The new DashMart service offers delivery of essentials in 30 minutes or less. Over the coming months, DoorDash plans to launch DashMart in more U.S. cities.

The app-based delivery company DoorDash Inc. is getting into the grocery business, opening delivery-only fulfillment centers in eight cities, with plans to open more in the coming months.

DoorDash is setting up distribution centers to support a virtual convenience store chain.

The new DashMart centers—each of which is a mini fulfillment center used only to fulfill online delivery orders—opened Wednesday in Chicago; Minneapolis; Columbus, Ohio; Cincinnati; Dallas; Salt Lake City; Redwood City, California; and the greater Phoenix area. 

DashMart offers delivery in 30 minutes or less. Over the coming months, DoorDash plans to launch the service in additional U.S. cities, including San Diego; Baltimore; Denver; Sacramento, California; and Concord, California. The delivery company did not reveal how many DashMart fulfillment centers it ultimately wants to open. Consumers can access DashMart via the DoorDash app.

DashMart offers thousands of essentials found in convenience and grocery stores such as chips, ice cream, spices, beverages, sunscreen, cough medicine and dog food. DashMart also sells food from national restaurant chains, including The Cheesecake Factory and Nando’s and local restaurants like Brother’s BBQ in Denver and Corey’s NYC Bagel Deli in Chicago. A spokeswoman says DoorDash has no plans to open DashMart for in-store shopping.


The idea of DashMart is to create a new channel for merchants and brand manufacturers to sell online—and not compete with them, the spokeswoman says. “What we want to be is the tide that helps all boats rise,” she says. To do that, DashMart plans to share its data with the merchants, restaurants and brands involved.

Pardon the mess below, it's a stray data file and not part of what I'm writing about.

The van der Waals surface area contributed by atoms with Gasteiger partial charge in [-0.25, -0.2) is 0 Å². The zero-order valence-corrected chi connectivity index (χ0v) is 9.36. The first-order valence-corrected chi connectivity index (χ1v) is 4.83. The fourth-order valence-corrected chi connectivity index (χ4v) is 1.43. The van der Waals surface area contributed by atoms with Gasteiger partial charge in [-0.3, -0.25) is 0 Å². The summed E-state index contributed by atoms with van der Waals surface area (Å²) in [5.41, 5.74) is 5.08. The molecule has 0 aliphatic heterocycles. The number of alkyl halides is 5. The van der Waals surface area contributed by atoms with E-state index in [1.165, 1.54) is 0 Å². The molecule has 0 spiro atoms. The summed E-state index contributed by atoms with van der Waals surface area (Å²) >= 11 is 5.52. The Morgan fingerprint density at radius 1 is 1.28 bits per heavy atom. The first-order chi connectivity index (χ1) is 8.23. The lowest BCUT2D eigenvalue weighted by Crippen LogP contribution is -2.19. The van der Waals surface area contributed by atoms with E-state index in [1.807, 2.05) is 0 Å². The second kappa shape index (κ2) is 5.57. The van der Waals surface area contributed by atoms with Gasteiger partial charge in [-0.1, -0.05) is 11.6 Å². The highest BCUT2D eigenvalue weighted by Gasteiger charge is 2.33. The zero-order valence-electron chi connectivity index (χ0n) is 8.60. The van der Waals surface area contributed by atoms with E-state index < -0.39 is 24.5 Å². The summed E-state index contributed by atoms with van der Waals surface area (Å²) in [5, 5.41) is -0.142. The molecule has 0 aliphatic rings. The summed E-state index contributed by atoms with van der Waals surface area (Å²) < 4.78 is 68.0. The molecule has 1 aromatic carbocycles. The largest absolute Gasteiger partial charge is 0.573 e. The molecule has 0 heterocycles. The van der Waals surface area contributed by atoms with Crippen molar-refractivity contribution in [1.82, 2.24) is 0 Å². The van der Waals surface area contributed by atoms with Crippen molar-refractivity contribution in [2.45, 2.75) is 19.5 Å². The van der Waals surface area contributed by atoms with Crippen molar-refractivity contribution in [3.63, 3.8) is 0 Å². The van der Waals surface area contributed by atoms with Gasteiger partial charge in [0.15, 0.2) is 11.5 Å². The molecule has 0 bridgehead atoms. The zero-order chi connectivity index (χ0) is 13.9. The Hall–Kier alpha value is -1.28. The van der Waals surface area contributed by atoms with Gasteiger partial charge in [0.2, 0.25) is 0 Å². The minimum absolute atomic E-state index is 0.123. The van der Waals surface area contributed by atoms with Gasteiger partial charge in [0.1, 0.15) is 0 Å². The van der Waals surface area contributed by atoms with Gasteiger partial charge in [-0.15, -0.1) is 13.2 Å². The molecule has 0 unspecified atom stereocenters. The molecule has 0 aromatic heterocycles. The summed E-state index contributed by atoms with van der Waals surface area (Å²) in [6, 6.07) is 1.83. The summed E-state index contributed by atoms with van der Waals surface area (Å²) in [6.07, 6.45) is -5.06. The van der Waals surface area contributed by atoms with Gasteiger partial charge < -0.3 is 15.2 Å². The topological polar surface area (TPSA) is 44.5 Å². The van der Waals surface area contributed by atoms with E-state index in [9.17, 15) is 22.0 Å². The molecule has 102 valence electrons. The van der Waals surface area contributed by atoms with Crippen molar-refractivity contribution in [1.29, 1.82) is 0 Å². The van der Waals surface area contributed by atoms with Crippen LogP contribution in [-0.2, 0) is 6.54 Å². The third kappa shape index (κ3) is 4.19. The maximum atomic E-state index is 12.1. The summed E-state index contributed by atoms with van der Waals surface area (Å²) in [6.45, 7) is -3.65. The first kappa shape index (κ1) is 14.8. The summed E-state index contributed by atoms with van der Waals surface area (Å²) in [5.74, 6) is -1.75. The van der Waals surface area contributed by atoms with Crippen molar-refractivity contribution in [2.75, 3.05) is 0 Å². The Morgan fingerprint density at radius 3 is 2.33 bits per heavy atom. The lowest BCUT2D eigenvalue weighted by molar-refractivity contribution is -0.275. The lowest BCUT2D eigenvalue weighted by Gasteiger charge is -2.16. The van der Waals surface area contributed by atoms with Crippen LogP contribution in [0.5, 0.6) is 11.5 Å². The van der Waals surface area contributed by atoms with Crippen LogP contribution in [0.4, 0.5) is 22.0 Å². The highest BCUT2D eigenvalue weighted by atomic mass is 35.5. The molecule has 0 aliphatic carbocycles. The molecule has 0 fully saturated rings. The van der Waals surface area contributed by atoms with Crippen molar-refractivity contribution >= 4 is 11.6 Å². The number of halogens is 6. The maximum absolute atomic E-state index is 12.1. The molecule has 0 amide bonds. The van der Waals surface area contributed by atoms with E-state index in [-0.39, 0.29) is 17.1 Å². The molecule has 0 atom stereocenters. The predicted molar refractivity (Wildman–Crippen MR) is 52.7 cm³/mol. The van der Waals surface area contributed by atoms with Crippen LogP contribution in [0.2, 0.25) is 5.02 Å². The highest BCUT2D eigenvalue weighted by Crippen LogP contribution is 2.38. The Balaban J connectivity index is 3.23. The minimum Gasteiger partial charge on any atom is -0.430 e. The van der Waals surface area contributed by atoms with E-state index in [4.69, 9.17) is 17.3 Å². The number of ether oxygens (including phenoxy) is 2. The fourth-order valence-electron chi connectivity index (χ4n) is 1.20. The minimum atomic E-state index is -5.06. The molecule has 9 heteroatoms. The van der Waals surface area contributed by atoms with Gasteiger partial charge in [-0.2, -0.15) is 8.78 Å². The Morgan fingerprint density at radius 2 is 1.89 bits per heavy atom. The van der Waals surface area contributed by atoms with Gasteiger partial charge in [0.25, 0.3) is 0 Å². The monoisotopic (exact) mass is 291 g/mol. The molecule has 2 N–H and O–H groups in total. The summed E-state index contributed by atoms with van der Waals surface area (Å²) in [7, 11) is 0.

The approach to its data-sharing process will be like the one DoorDash employs for its Drive product. Drive is a fulfillment service that allows businesses to use DoorDash for deliveries of orders that originate outside the DoorDash marketplace. Drive, which launched in 2016, offers participating retailers “anonymized insights” to help them make better-informed merchandising decisions.

Besides getting it into the convenience retail grocery business, DashMart allows DoorDash—best known for delivering meals from restaurants—to sell products from local consumer brand manufacturers. Those offerings include sauces and spices from This Little Goat in Chicago and cookies from Tempe, Arizona’s Noms Bake Shop—each of which sells online but does not offer on-demand delivery for local consumers.


The creation of DashMart follows the April launch a convenience-store category in the DoorDash app. The new category allows customers to order from convenience and drug stores partnered with DoorDash, such as 7-Eleven, Walgreens, CVS and Wawa. DoorDash says the convenience category includes more than 2,500 stores in more than 1,100 U.S. cities. DoorDash promises deliveries from other convenience stores in 30 minutes or less. “The convenience [store] category is massive, and we don’t believe it’s a winner-take-all market,” the spokeswoman says.

The fees for DashMart depend on the size of the order. Grocery delivery is also available on DashPass, DoorDash’s subscription service that provides unlimited deliveries of orders of $15 or more for $9.99 per month. A DoorDash spokeswoman says the new service adds value to existing DoorPass memberships and has the potential to bring in new DoorPass members.

Working to keep restaurants alive

In May, DoorDash launched Main Street Strong, an initiative designed to help restaurants get through the recovery phase of the COVID-19 pandemic. Main Street Strong includes DoorDash Storefront, a service that enables restaurants to create online stores. Also part of the initiative is Weblinks, for restaurants that would prefer to have DoorDash manage their digital ordering experience by redirecting their customers to DoorDash. Through the rest of 2020, DoorDash will waive the set-up, software and merchant delivery fees for restaurants that sign up for the Storefront program. DoorDash launched the Weblinks program offering 0% commission to restaurants with five or fewer locations on all weblink orders, through the end of 2020.

Since it launched in 2013, DoorDash has raised $2.5 billion from 28 investors across more than 11 funding rounds, according to Crunchbase. Most recently, the company raised $400 million in a Series H round led by Durable Capital Partners. At the time, the delivery company confirmed to Crunchbase that the latest funding round brought its valuation to nearly $16 billion. 


In February, DoorDash submitted paperwork to go public, but it has not announced a date for an initial public offering.